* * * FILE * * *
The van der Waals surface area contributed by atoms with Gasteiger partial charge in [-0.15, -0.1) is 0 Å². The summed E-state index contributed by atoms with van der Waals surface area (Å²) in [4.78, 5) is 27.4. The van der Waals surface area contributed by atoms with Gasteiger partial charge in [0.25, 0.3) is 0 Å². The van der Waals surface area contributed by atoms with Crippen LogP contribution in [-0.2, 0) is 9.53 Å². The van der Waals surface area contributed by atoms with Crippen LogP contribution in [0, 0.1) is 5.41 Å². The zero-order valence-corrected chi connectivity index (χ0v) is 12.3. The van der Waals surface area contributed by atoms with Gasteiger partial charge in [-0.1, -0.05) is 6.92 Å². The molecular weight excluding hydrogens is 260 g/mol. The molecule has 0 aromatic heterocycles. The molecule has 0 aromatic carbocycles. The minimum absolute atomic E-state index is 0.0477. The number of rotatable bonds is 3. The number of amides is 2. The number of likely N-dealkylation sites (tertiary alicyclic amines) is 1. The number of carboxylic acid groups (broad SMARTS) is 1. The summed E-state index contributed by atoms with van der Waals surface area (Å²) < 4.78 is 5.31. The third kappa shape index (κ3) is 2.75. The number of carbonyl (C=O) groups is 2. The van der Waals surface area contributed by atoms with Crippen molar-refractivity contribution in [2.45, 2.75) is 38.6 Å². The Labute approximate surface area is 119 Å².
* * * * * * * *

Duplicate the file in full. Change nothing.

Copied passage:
The van der Waals surface area contributed by atoms with Gasteiger partial charge in [-0.15, -0.1) is 0 Å². The summed E-state index contributed by atoms with van der Waals surface area (Å²) in [4.78, 5) is 27.4. The van der Waals surface area contributed by atoms with Gasteiger partial charge in [0.25, 0.3) is 0 Å². The van der Waals surface area contributed by atoms with Crippen LogP contribution in [-0.2, 0) is 9.53 Å². The van der Waals surface area contributed by atoms with Crippen LogP contribution in [0, 0.1) is 5.41 Å². The zero-order valence-corrected chi connectivity index (χ0v) is 12.3. The van der Waals surface area contributed by atoms with Gasteiger partial charge in [-0.1, -0.05) is 6.92 Å². The molecular weight excluding hydrogens is 260 g/mol. The molecule has 0 aromatic heterocycles. The molecule has 0 aromatic carbocycles. The minimum absolute atomic E-state index is 0.0477. The number of rotatable bonds is 3. The number of amides is 2. The number of likely N-dealkylation sites (tertiary alicyclic amines) is 1. The number of carboxylic acid groups (broad SMARTS) is 1. The summed E-state index contributed by atoms with van der Waals surface area (Å²) < 4.78 is 5.31. The third kappa shape index (κ3) is 2.75. The number of carbonyl (C=O) groups is 2. The van der Waals surface area contributed by atoms with Crippen molar-refractivity contribution in [2.45, 2.75) is 38.6 Å². The Labute approximate surface area is 119 Å².